The chancellor announced the Spring Budget 2023 on Wednesday 15 March 2023, focusing on the 4 pillars of
A lot of the announcements had already been made in the Autumn Budget, so let’s start with what we didn’t know before:
Are we in a recession?
Technically we are not in a recession.
- Chancellor Jeremy Hunt confirmed in his delivery to the House of Commons that the UK economy will shrink by 0.2% this year, but avoid a “technical recession”.
- We’ve seen two consecutive quarters with GDP reducing, with expected return to growth in the 2nd half of the year.
- Inflation is expected to fall from 10.7% at the end of 2022, to 2.9% by the end of 2023.
1. Annual allowance
- From April 2023 you can pay up to £60,000 into your pension, a rise from £40,000.
- What you may not know is that you can also use up the previous 3 years’ unused pension allowances.
What this means to you and your limited company:
- If you are an employee, your company can pay up to £60,000 into your pension each year. This will reduce corporation tax by £11,400 at 19%, or £15,000 at the 25% tax rate.
- If you also had the previous 3 years’ pension allowance available, this could reduce your corporation tax by £34,200 at 19%or £45,000 at 25%.
2. Lifetime pension allowance
- Previously you could only save up to £1,073,100 in your pension before you had to start paying tax.
- This tax has now been abolished
- You should note that Labour are opposed to this move, and would re-introduce the lifetime allowance cap.
What this means to you personally:
- The lifetime allowance charge was previously 55% on the amount above the lifetime allowance, and reported on your personal tax return, so this tax will no longer be due.
Corporation tax changes
- Corporation tax is currently 19% for all companies.
- From April 2023 companies with profits over £250,000 will pay 25% corporation tax
- Companies with profits up to £50,000 will still pay 19% corporation tax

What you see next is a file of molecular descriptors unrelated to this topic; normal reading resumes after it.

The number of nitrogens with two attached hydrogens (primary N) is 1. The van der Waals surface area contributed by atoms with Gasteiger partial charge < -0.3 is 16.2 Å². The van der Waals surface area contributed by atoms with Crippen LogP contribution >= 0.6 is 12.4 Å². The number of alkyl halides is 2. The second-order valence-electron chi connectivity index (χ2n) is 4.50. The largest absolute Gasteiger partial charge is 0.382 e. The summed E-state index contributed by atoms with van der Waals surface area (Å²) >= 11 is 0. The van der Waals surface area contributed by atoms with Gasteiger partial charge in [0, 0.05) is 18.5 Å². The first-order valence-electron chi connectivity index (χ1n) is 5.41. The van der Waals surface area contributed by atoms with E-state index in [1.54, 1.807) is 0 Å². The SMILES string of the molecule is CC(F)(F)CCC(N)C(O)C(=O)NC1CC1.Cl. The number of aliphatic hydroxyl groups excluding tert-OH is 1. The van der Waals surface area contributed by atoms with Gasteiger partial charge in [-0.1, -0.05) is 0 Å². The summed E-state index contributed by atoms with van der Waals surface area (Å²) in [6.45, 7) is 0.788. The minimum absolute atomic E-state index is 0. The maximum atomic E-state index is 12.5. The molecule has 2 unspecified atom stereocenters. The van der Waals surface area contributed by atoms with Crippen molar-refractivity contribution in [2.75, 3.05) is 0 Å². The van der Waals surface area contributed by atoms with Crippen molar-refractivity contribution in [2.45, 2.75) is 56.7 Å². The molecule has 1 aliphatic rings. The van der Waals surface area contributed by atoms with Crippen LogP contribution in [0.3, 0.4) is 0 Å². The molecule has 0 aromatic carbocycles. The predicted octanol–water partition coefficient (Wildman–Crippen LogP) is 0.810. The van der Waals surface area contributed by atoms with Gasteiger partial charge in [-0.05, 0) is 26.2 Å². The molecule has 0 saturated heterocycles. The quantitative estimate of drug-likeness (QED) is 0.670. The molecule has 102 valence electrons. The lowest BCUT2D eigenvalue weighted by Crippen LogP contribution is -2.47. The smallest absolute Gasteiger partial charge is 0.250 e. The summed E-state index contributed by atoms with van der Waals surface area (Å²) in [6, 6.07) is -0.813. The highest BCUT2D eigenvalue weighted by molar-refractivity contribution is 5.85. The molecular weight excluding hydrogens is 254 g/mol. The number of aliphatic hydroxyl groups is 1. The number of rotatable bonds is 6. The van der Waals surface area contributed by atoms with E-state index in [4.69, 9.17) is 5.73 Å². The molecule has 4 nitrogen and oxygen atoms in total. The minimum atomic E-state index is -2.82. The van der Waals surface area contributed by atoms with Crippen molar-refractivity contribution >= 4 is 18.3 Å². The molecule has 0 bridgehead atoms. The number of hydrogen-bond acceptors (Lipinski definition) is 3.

- Companies with profits between £50,000 and £250,000 will pay a marginal rate, between 20% and 25%.
Annual investment allowance
- This will increase to £1 million for all small businesses.
What this means:
- Spend on eligible assets up to £1 million can be deducted from your profits.
- This means you’ll save corporation tax at 19% on the cost of the asset.
Full capital expensing
- This is a new policy, meaning that for the next 3 years, all IT spend can be fully deducted from your profits.
- This could be big news for businesses spending a lot on R & D
Super Deductions still set to end 31 March 2023
- Here’s our earlier blog on Super Deductions for companies.
Research & Development (R&D)
- R & D tax relief will change from 1 April 2023 as follows:
- The additional deduction from SMEs will reduce from 130% to 86%
- SME credit rate reduces from 14.5% to 10%
- R & D expenditure credit rises from 13% to 20%
- R & D intensive SME payable credit introduced
- This is a new initiative, for companies spending more than 40% of it’s total expenditure on R & D.
- This means they can claim back £27 every £100 of R & D spend, instead of £18.60.
- The registration threshold has stayed in place again at £85,000, and will remain until 2024
- The deregistration threshold of £83,000 also remains unchanged.
Investment in AI
The Chancellor is committed to foster the UK’s AI (artificial intelligence) industry, and has made the following announcements: